It's easy to see why Anthony Mann has such a following among noir fans. The subjective camera work in Desperate (RKO) is pushed to new expressionist heights and the locked-room intimidation scene has one of the most striking use of pracitcals as main lighting source that I've seen. The narrative - a story of an honest truck driver who gets inadvertantly caught up in a smuggling racket and framed for a policeman's murder - lacks one hallmark of noir, the femme fatale, but shares a fatalistic melodramatic narrative with Detour - Steve Randall seems caught up in a circular movement of escape and return.
Some would see the minimally motivated narrative as a positive attribute - a refusal of the purposive, humanist individualism of classical narrative. Perhaps it is. But it's worth pointing out that here the aporias of narrative causality seem to hinge on the helplessness of the woman. Steve's wife Anne needs protecting from the toughs, but at every point Steve is driven to action driven by the assumption (which the narrative does not show up as assumption) that Anne is unable to comprehend what really happened and unable to go into hiding on her own. In other words, even in comparison to the gender politics of 1947 Hollywood, Desperate seems especially regressive. Where the prestige films were at least making female subjectivity a problematic (The Late George Apley), the femme fatale trope in noirs, for all its problems, at least complicated the fixity of Wife as Blank Slate ideal.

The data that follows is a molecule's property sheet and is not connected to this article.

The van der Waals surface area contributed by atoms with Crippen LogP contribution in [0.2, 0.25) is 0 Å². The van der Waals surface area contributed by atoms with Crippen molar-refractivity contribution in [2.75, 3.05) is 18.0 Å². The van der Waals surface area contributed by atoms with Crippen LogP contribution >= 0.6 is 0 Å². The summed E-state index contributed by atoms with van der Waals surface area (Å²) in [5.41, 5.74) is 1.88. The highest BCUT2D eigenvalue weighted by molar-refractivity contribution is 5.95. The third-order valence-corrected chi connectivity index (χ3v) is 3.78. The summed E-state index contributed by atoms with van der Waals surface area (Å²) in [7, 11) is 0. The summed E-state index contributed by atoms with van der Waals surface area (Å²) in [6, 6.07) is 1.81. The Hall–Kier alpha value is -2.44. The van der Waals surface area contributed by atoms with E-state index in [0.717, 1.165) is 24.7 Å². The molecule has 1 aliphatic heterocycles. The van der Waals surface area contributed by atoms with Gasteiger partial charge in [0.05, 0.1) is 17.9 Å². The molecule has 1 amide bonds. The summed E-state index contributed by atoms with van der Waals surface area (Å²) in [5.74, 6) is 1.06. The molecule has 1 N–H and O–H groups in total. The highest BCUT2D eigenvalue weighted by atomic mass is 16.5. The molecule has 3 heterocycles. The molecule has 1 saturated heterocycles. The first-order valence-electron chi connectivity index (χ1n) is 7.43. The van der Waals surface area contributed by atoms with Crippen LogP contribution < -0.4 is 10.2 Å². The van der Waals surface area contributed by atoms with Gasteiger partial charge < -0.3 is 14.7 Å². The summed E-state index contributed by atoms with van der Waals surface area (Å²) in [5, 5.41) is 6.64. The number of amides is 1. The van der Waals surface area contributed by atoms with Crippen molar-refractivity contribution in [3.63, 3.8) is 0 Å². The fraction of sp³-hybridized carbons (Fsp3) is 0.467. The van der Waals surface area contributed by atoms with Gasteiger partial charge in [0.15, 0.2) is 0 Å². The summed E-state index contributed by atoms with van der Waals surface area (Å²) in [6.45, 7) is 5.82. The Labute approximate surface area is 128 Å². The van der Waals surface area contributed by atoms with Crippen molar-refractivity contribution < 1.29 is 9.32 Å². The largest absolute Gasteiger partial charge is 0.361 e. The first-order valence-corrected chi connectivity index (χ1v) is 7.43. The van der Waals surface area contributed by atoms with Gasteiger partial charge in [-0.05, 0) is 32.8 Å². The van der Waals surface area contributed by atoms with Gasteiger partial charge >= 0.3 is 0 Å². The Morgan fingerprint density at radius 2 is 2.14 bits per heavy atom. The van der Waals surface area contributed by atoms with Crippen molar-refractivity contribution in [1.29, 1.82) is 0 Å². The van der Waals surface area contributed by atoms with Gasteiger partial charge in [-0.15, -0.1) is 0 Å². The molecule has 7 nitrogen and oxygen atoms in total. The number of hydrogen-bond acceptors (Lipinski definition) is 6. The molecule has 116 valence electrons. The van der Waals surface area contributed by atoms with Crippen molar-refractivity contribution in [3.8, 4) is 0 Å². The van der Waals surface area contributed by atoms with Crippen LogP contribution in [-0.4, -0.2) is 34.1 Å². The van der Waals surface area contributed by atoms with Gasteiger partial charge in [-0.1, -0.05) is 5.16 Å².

Lillian Gish and her Halo
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